As a personal aside, I’m still seeing Life is Strange – thematically and stylistically – as more of a Veronica Mars meets Donnie Darko, rather than Twin Peaks; and no, referencing Twin Peaks repeatedly won’t change that. Yes, you could build a drinking game around spotting the Twin Peaks references in this episode. No, that doesn’t mean Twin Peaks is the first thing that pops into my head while playing it. Sorry, devs.
But I am very much liking where things are going. Life is Strange alternates rapidly but convincingly between the emotions it triggers; most of the time it’s a calm, vaguely melancholy game with spots of wry humour, but it occasionally gives a creeping sense of unease and ominous foreboding, or drops you into high-pressure, stressful situations.
Christ. Sorry about that. I should’ve given some sort of wank-hat warning, but I’m running a bit low on things I can discuss without resorting to “I really liked that scene where resident psychopath Nathan burst into song and then randomly exploded into a shower of gore.” Partly because I just made it up, but mostly because that’d constitute a pretty major spoiler, if it actually happened. Which it didn’t. I feel I should reiterate that before I start getting hatemail.
I suppose I can talk about the way the game is treating choices. I touched on that a little earlier, with the game tracking things I didn’t even realise were choices, but the ability to rewind time doesn’t actually help much with the big choices.
It lets you see the immediate consequences of your actions and hear some of Max’s musings on what this might mean, buuut most of the consequences are of the far-distant The Witcher variety, and unfortunately you can’t rewind back to episode one to order a different breakfast if it turns out that your choice of eggs will end the world. In that sense, the time travel remains a little bit of a gimmick, largely used for the aforementioned memory tests, or to give you a chance to rethink a rash decision.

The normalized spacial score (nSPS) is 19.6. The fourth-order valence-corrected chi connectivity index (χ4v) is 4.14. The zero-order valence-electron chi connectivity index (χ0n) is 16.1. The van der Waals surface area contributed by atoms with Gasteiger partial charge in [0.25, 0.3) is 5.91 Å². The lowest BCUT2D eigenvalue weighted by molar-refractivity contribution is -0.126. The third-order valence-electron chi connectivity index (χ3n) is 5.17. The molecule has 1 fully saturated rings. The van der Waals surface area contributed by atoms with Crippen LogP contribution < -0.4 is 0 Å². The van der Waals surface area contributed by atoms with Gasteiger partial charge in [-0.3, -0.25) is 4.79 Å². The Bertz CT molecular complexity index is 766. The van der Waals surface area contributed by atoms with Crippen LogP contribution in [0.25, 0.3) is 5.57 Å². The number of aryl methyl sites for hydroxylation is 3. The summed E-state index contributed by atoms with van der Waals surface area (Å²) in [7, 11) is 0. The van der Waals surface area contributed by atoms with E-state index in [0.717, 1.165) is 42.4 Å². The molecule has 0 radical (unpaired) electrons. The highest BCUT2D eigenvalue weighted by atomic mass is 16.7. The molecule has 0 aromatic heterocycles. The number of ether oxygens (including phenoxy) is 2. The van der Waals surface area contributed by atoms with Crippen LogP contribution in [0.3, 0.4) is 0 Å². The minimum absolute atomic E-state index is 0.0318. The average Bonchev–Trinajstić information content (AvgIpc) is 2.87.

This might actually have an impact on the story, though. We’re starting to see more and more of the effects that rewriting the laws of time and space is having on Max, with nosebleeds and passing out being a lot more common this time around than before. I’m hopeful that the price and limits of Max’s powers really is a plot thread that’s going to be explored, rather than a (necessary and understandable) gameplay limitation.
I actually believe it will be, though. We’re two episodes in and Life is Strange has yet to disappoint on its plot, characters, or evolving story arc; it’s exploring interesting areas and using the time-travel weirdness without relying on it. I normally try to err on the side of cynicism, but I’m finding it very hard to do that here: I actually have faith in Dontnod to build this out properly and craft something genuinely special. This is pretty new for me.
If you didn’t like the art or the indie-ness of the first episode, then you’re still not going to like this. I wish the time-wasting bottle hunt didn’t exist and that there was maybe something more original than a couple of memory tests, in terms of actual in-game applications of the time travel, bizarrely entertaining as those bits are. But those aside, I really appreciate Life is Strange, and I’m eager to unravel more of the mystery.